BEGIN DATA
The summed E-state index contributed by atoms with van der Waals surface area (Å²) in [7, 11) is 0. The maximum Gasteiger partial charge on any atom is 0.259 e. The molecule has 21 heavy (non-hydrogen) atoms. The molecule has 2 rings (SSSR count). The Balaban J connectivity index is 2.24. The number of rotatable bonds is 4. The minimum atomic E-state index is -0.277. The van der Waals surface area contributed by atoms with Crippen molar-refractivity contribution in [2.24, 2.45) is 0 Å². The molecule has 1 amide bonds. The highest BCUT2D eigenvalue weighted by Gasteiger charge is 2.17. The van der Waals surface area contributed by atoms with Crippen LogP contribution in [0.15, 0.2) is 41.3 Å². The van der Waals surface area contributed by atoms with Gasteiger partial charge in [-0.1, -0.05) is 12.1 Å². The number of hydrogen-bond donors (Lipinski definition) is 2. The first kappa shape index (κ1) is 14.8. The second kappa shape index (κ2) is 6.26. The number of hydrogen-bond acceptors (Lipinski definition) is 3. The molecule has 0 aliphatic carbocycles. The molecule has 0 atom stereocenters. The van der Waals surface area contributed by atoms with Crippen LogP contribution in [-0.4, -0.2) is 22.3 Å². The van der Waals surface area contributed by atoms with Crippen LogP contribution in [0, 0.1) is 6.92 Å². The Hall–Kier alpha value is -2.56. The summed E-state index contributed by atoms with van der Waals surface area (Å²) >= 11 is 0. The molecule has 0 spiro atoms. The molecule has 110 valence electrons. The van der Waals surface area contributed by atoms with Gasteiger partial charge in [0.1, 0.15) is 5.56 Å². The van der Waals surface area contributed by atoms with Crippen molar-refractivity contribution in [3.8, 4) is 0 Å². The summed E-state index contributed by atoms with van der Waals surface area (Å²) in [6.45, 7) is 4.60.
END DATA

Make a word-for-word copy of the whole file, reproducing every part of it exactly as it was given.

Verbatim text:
The summed E-state index contributed by atoms with van der Waals surface area (Å²) in [7, 11) is 0. The maximum Gasteiger partial charge on any atom is 0.259 e. The molecule has 21 heavy (non-hydrogen) atoms. The molecule has 2 rings (SSSR count). The Balaban J connectivity index is 2.24. The number of rotatable bonds is 4. The minimum atomic E-state index is -0.277. The van der Waals surface area contributed by atoms with Crippen molar-refractivity contribution in [2.24, 2.45) is 0 Å². The molecule has 1 amide bonds. The highest BCUT2D eigenvalue weighted by Gasteiger charge is 2.17. The van der Waals surface area contributed by atoms with Crippen LogP contribution in [0.15, 0.2) is 41.3 Å². The van der Waals surface area contributed by atoms with Gasteiger partial charge in [-0.1, -0.05) is 12.1 Å². The number of hydrogen-bond donors (Lipinski definition) is 2. The first kappa shape index (κ1) is 14.8. The second kappa shape index (κ2) is 6.26. The number of hydrogen-bond acceptors (Lipinski definition) is 3. The molecule has 0 aliphatic carbocycles. The molecule has 0 atom stereocenters. The van der Waals surface area contributed by atoms with Crippen LogP contribution in [-0.4, -0.2) is 22.3 Å². The van der Waals surface area contributed by atoms with Crippen LogP contribution in [0, 0.1) is 6.92 Å². The Hall–Kier alpha value is -2.56. The summed E-state index contributed by atoms with van der Waals surface area (Å²) >= 11 is 0. The molecule has 0 spiro atoms. The molecule has 110 valence electrons. The van der Waals surface area contributed by atoms with Gasteiger partial charge in [0.1, 0.15) is 5.56 Å². The van der Waals surface area contributed by atoms with Crippen molar-refractivity contribution in [3.8, 4) is 0 Å². The summed E-state index contributed by atoms with van der Waals surface area (Å²) in [6.45, 7) is 4.60.